Welcome to the 107th edition of Research and Reviews in the Fastlane. R&R in the Fastlane is a free resource that harnesses the power of social media to allow some of the best and brightest emergency medicine and critical care clinicians from all over the world tell us what they think is worth reading from the published literature.

This edition contains 6 recommended reads. The R&R Editorial Team includes Jeremy Fried, Nudrat Rashid, Soren Rudolph, Anand Swaminathan and, of course, Chris Nickson. Find more R&R in the Fastlane reviews in the : Overview; Archives and Contributors

This Edition’s R&R Hall of Famer

Badhiwala, JH et al. Endovascular Thrombectomy for Acute Ischemic Stroke A Meta-analysis. JAMA 2015. PMID 26529161

  • Badhiwala conducted a systematic review and meta-analysis of RCTs examining the efficacy of endovascular treatment for acute ischemic stroke (8). Published in JAMA, the authors included the five most recent positive trials, as well as the three negative trials published in the NEJM in February of 2013. The primary, an ordinal analysis of functional status (mRS) at 90-days was in favor of endovascular therapy with an odds ratio of 1.56 (1.14–2.13 p = 0.005). No difference was observed in the 90-day mortality (15.8% vs. 17.8%) or the rate of symptomatic intracranial hemorrhage (5.7% vs. 5.1%).Despite its methodologic rigor, Badhiwala et al’s meta-analysis brings us no closer to certitude.
  • It serves to place an objective number on the current ambiguous state of the data concerning endovascular therapy for acute ischemic stroke. But the inherent value of its statistical manipulations in a pooled data set is unclear. This analysis provides little utility over our unstructured judgment of each respective trial’s importance. By combining these trials, Badhiwala et al have attempted to augment statistical power in a dataset that already boasts effect sizes well below statistical significance. When truly, what is required, is a clinical homogeneity that no amount of statistical manipulations can supplant.
  • Recommended by Rory Spiegel

Lim SH, et al. Slow infusion of calcium channel blockers compared with intravenous adenosine in the emergency treatment of supraventricular tachycardia. Resuscitation 2009. PMID: 19261367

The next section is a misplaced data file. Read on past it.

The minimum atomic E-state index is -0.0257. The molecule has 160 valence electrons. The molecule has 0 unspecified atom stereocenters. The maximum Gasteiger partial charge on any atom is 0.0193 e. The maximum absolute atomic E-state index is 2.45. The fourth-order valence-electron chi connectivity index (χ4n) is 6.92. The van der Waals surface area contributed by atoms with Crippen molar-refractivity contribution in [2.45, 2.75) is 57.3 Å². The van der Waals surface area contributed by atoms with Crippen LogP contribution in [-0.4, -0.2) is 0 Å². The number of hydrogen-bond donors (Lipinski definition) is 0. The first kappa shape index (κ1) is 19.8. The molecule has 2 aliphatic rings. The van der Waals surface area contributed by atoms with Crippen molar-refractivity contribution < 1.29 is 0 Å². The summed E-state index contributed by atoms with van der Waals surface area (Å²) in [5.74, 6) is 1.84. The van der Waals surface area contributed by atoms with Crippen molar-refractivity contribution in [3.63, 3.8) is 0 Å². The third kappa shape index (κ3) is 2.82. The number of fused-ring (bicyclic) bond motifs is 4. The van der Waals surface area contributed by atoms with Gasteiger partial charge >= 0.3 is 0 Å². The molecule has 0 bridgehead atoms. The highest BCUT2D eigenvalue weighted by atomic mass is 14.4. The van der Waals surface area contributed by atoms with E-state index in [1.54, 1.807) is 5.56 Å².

• I almost never use adenosine in SVT. This paper helps to explain why.
  • This is a RCT of 206 adult patients with SVT randomized to either adenosine or a calcium channel blocker. The dosing of the CCBs was either verapamil 1mg/min to a max of 20 mg or diltiazem 2.5mg/min to a max of 50mg. Adenosine dosing was 6mg followed by 12 mg if needed. Calcium channel blockers did a better job converting to sinus rhythm (98% vs 86.5% p=0.002). 1 patient in the CCB group developed transient hypotension as compared to none in the adenosine group.
  • Bottom line: Calcium channel blockers may be more effective than adenosine and don’t have the horrible side effects. I always start with a CCB, and my patients have thanked me every single time for not exposing them to the horrors of adenosine.
  • Recommended by Justin Morgenstern

Ventura AM et al. Double-Blind Prospective Randomized Controlled Trial of Dopamine Versus Epinephrine as First-Line Vasoactive Drugs in Pediatric Septic Shock. Crit Care Med 2015. PMID 26323041

  • This is a double-blind, prospective, randomized controlled trial of 120 children with fluid refractory septic shock from a pediatric ICU in Brazil. Patients were randomized to dopamine (5 – 10 ug/kg/min) or epinephrine (0.1 – 0.3 ug/kg/min). The primary outcome was death from any cause by 28 days. Death occurred in 13 (20.6%) of patients int he dopamine group vs 4 (7%) of patients in the epinephrine group. The survival OR for children on epinephrine vs dopamine was 6.49. The results must be balanced with some caveats.